Guest blog by Ann Travers, Associate Professor of Sociology at Simon Fraser University
My research with and on behalf of trans and gender nonconforming kids brings my personal experience together with my scholarship in a particularly powerful way. I was a gender nonconforming kid and experienced very harsh gender policing. I now identify as trans non-binary and wish there had been more options when I was growing up. My own experience really influenced my efforts as a parent to keep people from imposing gender categories and norms on my own children. This often felt like a losing battle, as people and institutions are relentless when it comes to dividing children into girl and boy categories and attempting to restrict the range of behaviors and interests children are able to express.
Interviewing trans kids and their parents has been a very powerful experience for me. I necessarily viewed each interview as an important piece of social action research on behalf of justice for trans kids. This involved making the kids and parents feel really heard and sharing their triumphs and tragedies with them. Some of the trans teens I interviewed had been forced to leave home by unsupportive parents, and I strongly felt the significance of my role as a trans adult in affirming who they are and that they matter. Many of the kids and parents had harrowing stories to tell, and establishing the intimacy and trust it took for their stories to be told was a key part of the research. I really had to be there for them and to share some of myself with them. My interviews with trans kids and parents of trans kids have been the most moving and important research in which I have ever engaged.
One of the most powerful experiences I had while writing the book was realizing that I had “forgotten” who many of my participants “really are” in terms of assigned sex at birth. I experienced this as wonderful and liberating, and the exact change in consciousness that I hope my book contributes to stimulating. That my hope for a future where gender self-determination for everyone becomes taken for granted seems so much more possible now that I have experienced the possibility of a disconnect between gender and genitals on a personal level.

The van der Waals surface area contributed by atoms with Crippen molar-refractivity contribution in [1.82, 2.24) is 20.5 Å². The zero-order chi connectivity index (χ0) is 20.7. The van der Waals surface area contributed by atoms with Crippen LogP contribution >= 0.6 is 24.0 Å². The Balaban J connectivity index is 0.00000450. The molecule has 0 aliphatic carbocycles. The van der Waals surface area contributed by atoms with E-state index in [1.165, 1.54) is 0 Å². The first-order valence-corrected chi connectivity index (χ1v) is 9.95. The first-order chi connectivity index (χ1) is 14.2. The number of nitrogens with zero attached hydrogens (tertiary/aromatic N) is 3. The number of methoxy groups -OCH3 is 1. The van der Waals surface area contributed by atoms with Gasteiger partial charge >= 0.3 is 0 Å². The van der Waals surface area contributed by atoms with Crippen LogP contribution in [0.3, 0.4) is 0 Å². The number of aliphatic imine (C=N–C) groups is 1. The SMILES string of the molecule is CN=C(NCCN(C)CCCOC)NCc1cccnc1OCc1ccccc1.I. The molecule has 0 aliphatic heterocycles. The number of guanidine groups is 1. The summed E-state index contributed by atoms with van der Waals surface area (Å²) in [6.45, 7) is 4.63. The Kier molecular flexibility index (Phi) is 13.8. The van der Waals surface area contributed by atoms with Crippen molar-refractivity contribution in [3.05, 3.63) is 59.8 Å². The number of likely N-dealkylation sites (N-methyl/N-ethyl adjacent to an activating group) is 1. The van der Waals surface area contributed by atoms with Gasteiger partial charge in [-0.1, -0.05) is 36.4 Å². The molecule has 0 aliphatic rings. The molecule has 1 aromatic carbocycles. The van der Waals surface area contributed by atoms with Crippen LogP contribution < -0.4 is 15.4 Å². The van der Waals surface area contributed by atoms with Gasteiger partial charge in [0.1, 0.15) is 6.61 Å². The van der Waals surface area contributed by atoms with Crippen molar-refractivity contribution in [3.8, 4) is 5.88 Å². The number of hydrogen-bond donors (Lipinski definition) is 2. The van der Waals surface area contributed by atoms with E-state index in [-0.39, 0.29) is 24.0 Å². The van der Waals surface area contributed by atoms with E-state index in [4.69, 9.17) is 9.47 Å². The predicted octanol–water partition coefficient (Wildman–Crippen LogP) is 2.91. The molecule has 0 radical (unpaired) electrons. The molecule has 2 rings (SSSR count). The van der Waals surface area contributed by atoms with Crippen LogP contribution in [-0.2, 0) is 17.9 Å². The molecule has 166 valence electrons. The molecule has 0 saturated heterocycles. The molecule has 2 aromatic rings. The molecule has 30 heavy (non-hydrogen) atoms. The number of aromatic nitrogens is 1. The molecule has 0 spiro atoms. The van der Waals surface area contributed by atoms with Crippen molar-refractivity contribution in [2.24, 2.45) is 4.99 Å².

I wrote this book within the tradition of scholar activism established by the great sociologist W.E.B. Dubois and draw on the contributions of black feminism and other scholarship by people of color to situate trans kids within mutually reinforcing systems of privilege and oppression. I consider single issue scholarship and activism to be indefensible: trans kids are not just harmed by trans-negativity and cis-sexism but also by racism, colonialism, poverty, anti-immigrant sentiment, etc. Trans kids are in every population, and centering the more typically visible binary gender conforming middle and upper class white trans kids in social change efforts fails to address the complexity of oppression that most trans kids experience. In order to meaningfully improve the life chances of all trans kids, it is necessary to adopt coalitional politics to fight racism, poverty, colonialism and xenophobia. It is my hope that The Trans Generation motivates future scholarship and activism relating to trans people of all ages to take up overlapping oppressions.
Ann Travers (PhD, University of Oregon) is an Associate Professor of Sociology at Simon Fraser University. In addition to studying transgender and gender nonconforming children and youth in Canada and the United States, Travers examines the relationship between sport, inclusion and social justice. Travers is the principal investigator on a Canadian Social Sciences and Humanities Research Council Insight Grant titled “Gender Vectors of the Greater Vancouver Area: Using videogame technology to assess social safety nets for transgender and gender nonconforming children and youth.” Prior to The Trans Generation, Travers edited (with Eric Anderson) Transgender Athletes in Competitive Sports (Routledge, 2017) and authored Writing the Public in Cyberspace: Redefining Inclusion on the Net (Routledge, 2000).
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